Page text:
Towards the end of the twentieth century through to the beginning of the twenty-first century, the world’s cultural systems, religions, traditions, and science have been characterized by a dramatic change caused by postmodern epistemology. The focus of this article is therefore to discuss the effects of this postmodern conception on the propagation of the gospel revealed in Scripture and the need for us to respond to them with the gospel truth.
An Attack on Objective Truth: Overview of Postmodernity
Postmodernity has no precise definition. However, it is generally considered a concept, worldview or state of being characterized by subjectivity; or as social construction of culture, tradition, and religion without any application of universal truth or norms. Postmodernity is a reaction of intellectualism to end universal reason, traditional, and religious truth as postulated in the modern era. One manifestation of postmodernity is its attack on objective truth of everything, including the Bible and traditional values. Postmodernists reject the meta-narration of Scripture. Even they contend that any scientific or philosophical concept that projects objective truth or facts is meant to exert power on others and must be rejected.
Alternatively, postmodernists’ original intention was to project the new form of scientific, architectural, artistic works, culture, and religion that would be devoid of objectivity and meta-narration of any kind. They subtly attack the truth about the reality of God’s existence and the universality of His Word, but, unfortunately, many Christians are unaware of the schemes of this concept against Christianity? What therefore could be the possible implications? Since those Christians are not privy to the effects of postmodernity on ministry, they are also not prepared to provide answers for the questions asked by postmodern thinkers in the cause of witnessing the gospel. To be effective in communicating the gospel in contemporary society, we would have to be well-informed of the negative effect of postmodernity because it has already pervaded our society and is greatly influencing the thinking of many people, including some Christians.
Negative Effects of Postmodernity on Gospel Truth
Postmodernity has given impetus to humanity to act as a validator of knowledge as it seeks to deconstruct the objective truth of Scripture and to reconstruct its version of “truth” or understanding to suit its own condition without regard to what God intends to tell humankind (see 2 Tim. 4:3). Postmodernists consider this era as a period of liberation from the “oppressive nature” of modern era philosophy, culture and traditions as well as religion. For them, any claim that one has the objective truth is a “cover up for a power play,” but through their deconstruction of truth and their redefinition of truth as subjective and relative, contemporary society will enjoy total liberation from “oppressors” ideas and traditions. Their understanding is that the world can only be peaceful, safe, and free from troubles if every truth is considered relative and subjective.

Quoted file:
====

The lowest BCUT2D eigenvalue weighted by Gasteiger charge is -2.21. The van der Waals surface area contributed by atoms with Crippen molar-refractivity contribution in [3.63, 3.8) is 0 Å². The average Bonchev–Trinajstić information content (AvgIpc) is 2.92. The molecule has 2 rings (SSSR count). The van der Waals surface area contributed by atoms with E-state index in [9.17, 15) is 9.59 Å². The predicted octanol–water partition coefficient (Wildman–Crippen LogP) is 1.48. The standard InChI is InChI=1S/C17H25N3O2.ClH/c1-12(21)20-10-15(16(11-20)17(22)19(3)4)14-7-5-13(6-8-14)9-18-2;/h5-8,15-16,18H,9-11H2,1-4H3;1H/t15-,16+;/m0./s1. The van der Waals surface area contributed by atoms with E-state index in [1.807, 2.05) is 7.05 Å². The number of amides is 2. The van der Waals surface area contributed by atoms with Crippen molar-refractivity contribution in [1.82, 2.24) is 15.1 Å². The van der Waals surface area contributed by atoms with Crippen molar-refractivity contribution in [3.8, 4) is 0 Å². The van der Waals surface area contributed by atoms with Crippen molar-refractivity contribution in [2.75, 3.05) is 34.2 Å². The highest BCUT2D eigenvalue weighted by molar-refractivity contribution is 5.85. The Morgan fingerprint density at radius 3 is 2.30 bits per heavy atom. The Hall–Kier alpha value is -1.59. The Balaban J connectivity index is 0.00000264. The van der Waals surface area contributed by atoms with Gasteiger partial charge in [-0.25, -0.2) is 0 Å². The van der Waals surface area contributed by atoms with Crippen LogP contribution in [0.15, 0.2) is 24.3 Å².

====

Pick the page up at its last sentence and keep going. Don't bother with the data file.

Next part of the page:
The consequences of this concept are so pervasive that they can be found in the statutory laws of some nations. Where such laws exist, evangelising or proselytising any person who is not a member of one’s faith community is illegal because such an act is considered to be imposing one’s beliefs on another person. Another dangerous aspect of this concept is that there is truth in whatever every person or religion does as long as the practitioners’ belief or action is not illegal. The import of this worldview is the emergence of many ungodly ideologies emerging in this world.
In the midst of this misconception about the truth, how then can Christians be effective in communicating the gospel truth in the postmodern world? How would the postmodern thinker be made to understand the gospel as the absolute truth that every person should know? We can begin with the explanation that the Word of God is the only truth by which we can see the way to eternal life in Christ and it describes Jesus, thus “The way and the truth and the life. No one comes to the Father except through” Him (Jn. 14:16, NIV).